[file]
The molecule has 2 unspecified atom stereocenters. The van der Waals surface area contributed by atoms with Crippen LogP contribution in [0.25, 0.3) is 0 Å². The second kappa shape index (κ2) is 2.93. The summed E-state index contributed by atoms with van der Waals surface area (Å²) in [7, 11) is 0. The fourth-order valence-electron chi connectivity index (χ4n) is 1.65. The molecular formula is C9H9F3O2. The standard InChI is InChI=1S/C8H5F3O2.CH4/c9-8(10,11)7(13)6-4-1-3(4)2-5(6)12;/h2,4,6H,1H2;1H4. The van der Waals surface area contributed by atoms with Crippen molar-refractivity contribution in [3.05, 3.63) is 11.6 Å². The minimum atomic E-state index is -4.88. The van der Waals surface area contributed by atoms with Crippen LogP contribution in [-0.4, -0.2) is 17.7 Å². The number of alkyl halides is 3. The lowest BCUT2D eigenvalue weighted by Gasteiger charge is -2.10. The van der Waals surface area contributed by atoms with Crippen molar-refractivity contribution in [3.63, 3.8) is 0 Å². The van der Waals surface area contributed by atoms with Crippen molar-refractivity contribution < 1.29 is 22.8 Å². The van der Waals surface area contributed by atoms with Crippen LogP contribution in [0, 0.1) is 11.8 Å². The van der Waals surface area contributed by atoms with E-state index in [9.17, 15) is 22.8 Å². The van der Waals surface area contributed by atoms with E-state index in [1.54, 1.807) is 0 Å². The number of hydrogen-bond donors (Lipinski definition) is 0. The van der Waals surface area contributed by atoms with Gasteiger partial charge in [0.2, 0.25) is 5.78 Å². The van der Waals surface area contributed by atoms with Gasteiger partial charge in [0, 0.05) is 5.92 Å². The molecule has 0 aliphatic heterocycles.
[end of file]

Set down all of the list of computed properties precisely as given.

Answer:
The molecule has 2 unspecified atom stereocenters. The van der Waals surface area contributed by atoms with Crippen LogP contribution in [0.25, 0.3) is 0 Å². The second kappa shape index (κ2) is 2.93. The summed E-state index contributed by atoms with van der Waals surface area (Å²) in [7, 11) is 0. The fourth-order valence-electron chi connectivity index (χ4n) is 1.65. The molecular formula is C9H9F3O2. The standard InChI is InChI=1S/C8H5F3O2.CH4/c9-8(10,11)7(13)6-4-1-3(4)2-5(6)12;/h2,4,6H,1H2;1H4. The van der Waals surface area contributed by atoms with Crippen molar-refractivity contribution in [3.05, 3.63) is 11.6 Å². The minimum atomic E-state index is -4.88. The van der Waals surface area contributed by atoms with Crippen LogP contribution in [-0.4, -0.2) is 17.7 Å². The number of alkyl halides is 3. The lowest BCUT2D eigenvalue weighted by Gasteiger charge is -2.10. The van der Waals surface area contributed by atoms with Crippen molar-refractivity contribution in [3.63, 3.8) is 0 Å². The van der Waals surface area contributed by atoms with Crippen molar-refractivity contribution < 1.29 is 22.8 Å². The van der Waals surface area contributed by atoms with Crippen LogP contribution in [0, 0.1) is 11.8 Å². The van der Waals surface area contributed by atoms with E-state index in [9.17, 15) is 22.8 Å². The van der Waals surface area contributed by atoms with E-state index in [1.54, 1.807) is 0 Å². The number of hydrogen-bond donors (Lipinski definition) is 0. The van der Waals surface area contributed by atoms with Gasteiger partial charge in [0.2, 0.25) is 5.78 Å². The van der Waals surface area contributed by atoms with Gasteiger partial charge in [0, 0.05) is 5.92 Å². The molecule has 0 aliphatic heterocycles.